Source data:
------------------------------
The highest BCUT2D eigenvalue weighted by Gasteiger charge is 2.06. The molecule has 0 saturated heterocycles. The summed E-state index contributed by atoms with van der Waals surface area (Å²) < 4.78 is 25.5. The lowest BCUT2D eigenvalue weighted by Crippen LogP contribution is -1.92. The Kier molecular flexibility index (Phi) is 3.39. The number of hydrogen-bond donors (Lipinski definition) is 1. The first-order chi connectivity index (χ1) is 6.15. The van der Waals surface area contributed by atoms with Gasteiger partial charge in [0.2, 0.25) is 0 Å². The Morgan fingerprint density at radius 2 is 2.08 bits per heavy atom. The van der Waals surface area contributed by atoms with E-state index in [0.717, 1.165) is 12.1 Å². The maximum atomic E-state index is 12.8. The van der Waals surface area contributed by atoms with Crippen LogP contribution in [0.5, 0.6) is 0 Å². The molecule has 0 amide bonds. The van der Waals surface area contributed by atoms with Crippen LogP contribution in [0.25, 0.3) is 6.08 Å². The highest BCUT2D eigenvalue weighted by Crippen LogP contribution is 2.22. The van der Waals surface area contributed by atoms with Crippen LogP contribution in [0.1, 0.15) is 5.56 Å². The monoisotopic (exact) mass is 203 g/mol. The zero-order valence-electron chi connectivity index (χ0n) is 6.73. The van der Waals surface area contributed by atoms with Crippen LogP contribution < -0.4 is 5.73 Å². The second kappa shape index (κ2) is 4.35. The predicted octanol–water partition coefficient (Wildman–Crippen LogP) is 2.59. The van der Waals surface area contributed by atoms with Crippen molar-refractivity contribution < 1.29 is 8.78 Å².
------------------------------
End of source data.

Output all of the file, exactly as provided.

The highest BCUT2D eigenvalue weighted by Gasteiger charge is 2.06. The molecule has 0 saturated heterocycles. The summed E-state index contributed by atoms with van der Waals surface area (Å²) < 4.78 is 25.5. The lowest BCUT2D eigenvalue weighted by Crippen LogP contribution is -1.92. The Kier molecular flexibility index (Phi) is 3.39. The number of hydrogen-bond donors (Lipinski definition) is 1. The first-order chi connectivity index (χ1) is 6.15. The van der Waals surface area contributed by atoms with Gasteiger partial charge in [0.2, 0.25) is 0 Å². The Morgan fingerprint density at radius 2 is 2.08 bits per heavy atom. The van der Waals surface area contributed by atoms with E-state index in [0.717, 1.165) is 12.1 Å². The maximum atomic E-state index is 12.8. The van der Waals surface area contributed by atoms with Crippen LogP contribution in [0.5, 0.6) is 0 Å². The molecule has 0 amide bonds. The van der Waals surface area contributed by atoms with Crippen LogP contribution in [0.25, 0.3) is 6.08 Å². The highest BCUT2D eigenvalue weighted by Crippen LogP contribution is 2.22. The van der Waals surface area contributed by atoms with Crippen LogP contribution in [0.1, 0.15) is 5.56 Å². The monoisotopic (exact) mass is 203 g/mol. The zero-order valence-electron chi connectivity index (χ0n) is 6.73. The van der Waals surface area contributed by atoms with Crippen LogP contribution < -0.4 is 5.73 Å². The second kappa shape index (κ2) is 4.35. The predicted octanol–water partition coefficient (Wildman–Crippen LogP) is 2.59. The van der Waals surface area contributed by atoms with Crippen molar-refractivity contribution < 1.29 is 8.78 Å².